Examples of distracting or social behavior include holding side conversations on a chronic basis, reading the newspaper, packing up early and/or rustling papers, etc. Suggestions for dealing with this behavior are as follows:

  1. Approach student(s) quietly and discreetly after class, preferably outside of the classroom.
  2. When talking with a disruptive student privately, focus on what you observed and how his/her behavior affects you and the other students.
  3. In writing, be very clear regarding behaviors that you will not tolerate and review these at the onset of the semester
  4. Stand near the students who are holding sideline conversations.
  5. Don't embarrass students who are talking and/or assume their discussion isn't related to what is being discussed in class.
  6. Ask their opinion on topics being discussed. (
  7. Ask talkers if they would like to share their ideas or ask them if they need clarification on a particular concept. (See the link in #6 above)
  8. Standing near the talkers, ask a nearby participant a question so that the discussion is near them. (See the link in #6 above)
  9. Make eye contact with the students.
  10. Lower your voice. This causes the socializers to become more obvious in contrast and other students may ask them to be quiet. (Pike and Arch, 1997)
  11. As a last resort, stop and wait. (See the link in #6 above)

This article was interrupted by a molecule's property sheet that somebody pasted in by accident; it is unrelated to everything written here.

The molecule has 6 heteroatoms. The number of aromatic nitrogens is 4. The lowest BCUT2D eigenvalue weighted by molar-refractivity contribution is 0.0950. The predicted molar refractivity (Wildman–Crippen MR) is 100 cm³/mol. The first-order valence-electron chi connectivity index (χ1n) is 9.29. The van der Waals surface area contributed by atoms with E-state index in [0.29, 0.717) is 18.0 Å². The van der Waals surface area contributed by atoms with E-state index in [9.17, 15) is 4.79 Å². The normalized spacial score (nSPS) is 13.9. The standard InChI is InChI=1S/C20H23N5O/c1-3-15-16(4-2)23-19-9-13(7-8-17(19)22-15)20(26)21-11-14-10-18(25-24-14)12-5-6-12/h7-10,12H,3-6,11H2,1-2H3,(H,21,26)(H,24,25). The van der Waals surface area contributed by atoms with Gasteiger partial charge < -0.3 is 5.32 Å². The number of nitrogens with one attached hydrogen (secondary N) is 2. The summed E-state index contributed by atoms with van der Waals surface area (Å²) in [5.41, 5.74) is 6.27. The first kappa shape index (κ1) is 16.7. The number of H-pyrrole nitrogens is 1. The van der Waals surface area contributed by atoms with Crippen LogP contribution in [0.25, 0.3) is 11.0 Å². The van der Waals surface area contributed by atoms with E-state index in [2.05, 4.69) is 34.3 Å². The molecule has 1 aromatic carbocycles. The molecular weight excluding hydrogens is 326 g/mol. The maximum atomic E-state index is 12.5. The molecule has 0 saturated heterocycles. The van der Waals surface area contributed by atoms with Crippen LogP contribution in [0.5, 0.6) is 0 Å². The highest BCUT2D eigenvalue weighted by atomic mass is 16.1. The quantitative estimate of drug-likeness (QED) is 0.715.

12. Try long dramatic pauses. When they stop talking say "Thank you" and move on.
  13. Direct intervention and public embarrassment are strictly last resort and usually backfire. (Nilson, 1998)
  14. Reserve some important points or classroom activities (i.e., quizzes, One-Minute Papers, writing exercises, distributing study guides or important handouts, etc.) until the end of class to minimize the early packing up behavior. (Nilson, 1998)
  15. End class on time. If you frequently let students out early, they will begin packing up before the class is over.


McKeachie, W. J. Teaching Tips. Lexington: D.C. Health and Co., 1994. Print.

Pike, B., and Dave Arch. Dealing with Difficult Participants. San Francisco: Jossey-Bass/ Pfeiffer, 1997. Print.

Silberman, M. Active Learning: 101 Strategies to Teach Any Subject. Needham Heights: Allyn and Bacon, 1996. Print.

Nilson, L.B. Teaching at Its Best: A Research-Based Resource for College Instructors. Bolton: Anker Publishing Co., 1998. Print.

East Bay AIDS Education Training Center. "Difficult Behavior in the Classroom." Faculty Development at Honolulu Community College. Web. 6 May. 2010.